Front Plate Bag- The front JPC plate bag is made from a combination of materials. 500D Cordura is used for the construction of the front panel. The inside panel has a 330D Cordura center strip, with stretch woven fabric to either side of it, which ensures that plates of different thicknesses, and level IIIA soft in-conjunction inserts can be accommodated while keeping the fit snug. The plate bags are sized to fit SAPI or stand-alone operator cut or swimmer cut plates. At the inside top if a rectangle of black mesh. The mesh material is thick, yet soft, and provides a measure of ventilation at the top of the plate, right where you usually get sweaty. It also helps cushion the top of the part of the plate where it sits against your upper chest, for added comfort.
As I'm a smaller guy, I usually use a medium-sized plate in front for better mobility, and a large in the back. The front plate bag shown here is for a medium SAPI plate or stand-alone plate. The plate bags are available for different plate sizes (Sm, Md, Lg, Xl) and will accommodate most 'operator cut' plates. In case you are not using a stand-alone plate, there's enough room in the plate bag to place a Level IIIA soft insert behind the plate.
The plate bag opens at the bottom for insertion of the plate with a Velcro-secured flap. There is a pull tab in the middle of the flap which opens the flap and drops the plate if it has to be ditched. The pull tab can be tucked away inside the plate bag if that feature is not needed. The side panels of the plate bag are made of a stretch-woven fabric. These allow the plate bags to expand at the sides to provide a snug fit for the plate.
The front flap is lined with Velcro underneath, to which the cummerbund ends wrap around and attach. The bottom row of velcro is also a row of PALS webbing, which serves as a mounting point for a groin protector or other accessories. The front flap doubles as an M4 magazine pouch, and can hold three thirty round magazines. It will fit USGI mags, PMags and Tangodown ARC mags. The magazines are separated by internal elastic dividers, and elastic shock cord with pull tabs are used for retention (these can be removed). On the front of the flap are three rows and six columns of PALS webbing. There is a large loop Velcro surface inside the mag pocket that allows users to adhere standard Velcro coins on mags for extra retention. When not in use, the top of the mag pockets are held shut by internal Velcro and the pocket lays flat. When filled with mags, the sides of the flap does pull away a bit from the Velcro under it since it's a flat pocket that now has an item inside it. This does not affect the functionality or security of the Velcro keeping the front flap secured. There are two 1" common loops sewn at each side of the plate bag, in line with the top and bottom of the flap. These are used for attaching the side plate pockets to.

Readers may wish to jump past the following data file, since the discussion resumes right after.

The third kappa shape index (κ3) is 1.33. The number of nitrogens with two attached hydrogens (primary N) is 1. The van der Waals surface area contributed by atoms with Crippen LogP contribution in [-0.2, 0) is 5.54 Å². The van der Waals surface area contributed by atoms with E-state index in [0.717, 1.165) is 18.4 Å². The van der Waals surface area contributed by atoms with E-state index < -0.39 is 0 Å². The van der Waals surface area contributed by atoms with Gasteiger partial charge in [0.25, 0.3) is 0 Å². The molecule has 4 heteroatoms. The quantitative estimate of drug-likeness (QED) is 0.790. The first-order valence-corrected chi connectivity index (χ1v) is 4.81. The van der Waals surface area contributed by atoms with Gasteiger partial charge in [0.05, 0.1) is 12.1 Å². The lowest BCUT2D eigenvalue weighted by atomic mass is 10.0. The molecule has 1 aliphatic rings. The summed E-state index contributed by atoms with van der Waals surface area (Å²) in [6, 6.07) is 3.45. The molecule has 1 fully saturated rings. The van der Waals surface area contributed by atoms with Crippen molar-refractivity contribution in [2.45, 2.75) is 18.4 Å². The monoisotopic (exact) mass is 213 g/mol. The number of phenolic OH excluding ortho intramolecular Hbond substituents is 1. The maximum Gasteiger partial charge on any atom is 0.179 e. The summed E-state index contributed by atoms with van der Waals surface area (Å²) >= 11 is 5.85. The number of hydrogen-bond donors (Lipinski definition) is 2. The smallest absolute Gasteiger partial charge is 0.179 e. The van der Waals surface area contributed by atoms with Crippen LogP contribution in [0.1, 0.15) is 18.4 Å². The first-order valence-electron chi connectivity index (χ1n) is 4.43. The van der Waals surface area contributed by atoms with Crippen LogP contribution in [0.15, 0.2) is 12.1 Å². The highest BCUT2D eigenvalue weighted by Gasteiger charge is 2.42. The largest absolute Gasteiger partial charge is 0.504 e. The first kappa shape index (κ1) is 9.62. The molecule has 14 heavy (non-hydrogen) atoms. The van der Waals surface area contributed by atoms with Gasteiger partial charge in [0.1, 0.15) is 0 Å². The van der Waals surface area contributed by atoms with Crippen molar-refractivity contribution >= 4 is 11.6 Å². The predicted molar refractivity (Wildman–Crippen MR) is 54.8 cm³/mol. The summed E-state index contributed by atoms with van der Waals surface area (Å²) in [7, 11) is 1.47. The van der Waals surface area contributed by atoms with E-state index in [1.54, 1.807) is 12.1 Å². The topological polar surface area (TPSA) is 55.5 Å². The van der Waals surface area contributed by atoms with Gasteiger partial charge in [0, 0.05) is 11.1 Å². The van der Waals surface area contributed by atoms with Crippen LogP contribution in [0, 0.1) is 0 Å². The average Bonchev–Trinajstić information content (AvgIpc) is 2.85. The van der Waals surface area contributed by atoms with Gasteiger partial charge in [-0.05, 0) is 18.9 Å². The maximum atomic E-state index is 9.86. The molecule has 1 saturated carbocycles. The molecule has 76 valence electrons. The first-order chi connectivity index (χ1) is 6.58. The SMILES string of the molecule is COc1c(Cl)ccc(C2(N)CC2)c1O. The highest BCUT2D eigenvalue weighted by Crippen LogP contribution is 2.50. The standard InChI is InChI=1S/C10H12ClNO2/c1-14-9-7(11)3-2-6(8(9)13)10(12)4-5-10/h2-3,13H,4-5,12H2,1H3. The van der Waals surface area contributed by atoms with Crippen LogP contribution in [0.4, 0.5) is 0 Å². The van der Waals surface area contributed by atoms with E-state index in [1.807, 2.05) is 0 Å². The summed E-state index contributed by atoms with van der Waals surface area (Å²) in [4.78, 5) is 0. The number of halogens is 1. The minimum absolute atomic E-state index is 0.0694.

On the upper portion of the front plate bag is an 'admin pocket'. This is velcro-closed on the top, and has three elastic loops inside, suitable to pens, chemlights, or pistol mags. It's actually a pretty deep pocket, and at the bottom inside is a drain hole. There are also two rows of PALS webbing on the front of the pocket, with velcro covering the center portion for patches/ID.
Rear Plate Bag and Cummerbund - The rear plate bag is of the same construction as the front plate bag - 500D and 330D Cordura, and stertch woven fabric. There's also the mesh ventilation/comfort window at the inside top. Like the front plate bag, the rear fits standard SAPI or similarly-shaped plates. The rear plate is inserted into the rear plate bag through a bottom opening with a Velcro flap that has the same pull tab in the middle for dropping the plate if necessary. The outside face of the rear plate bag is covered in six rows of MultiCam PALS webbing.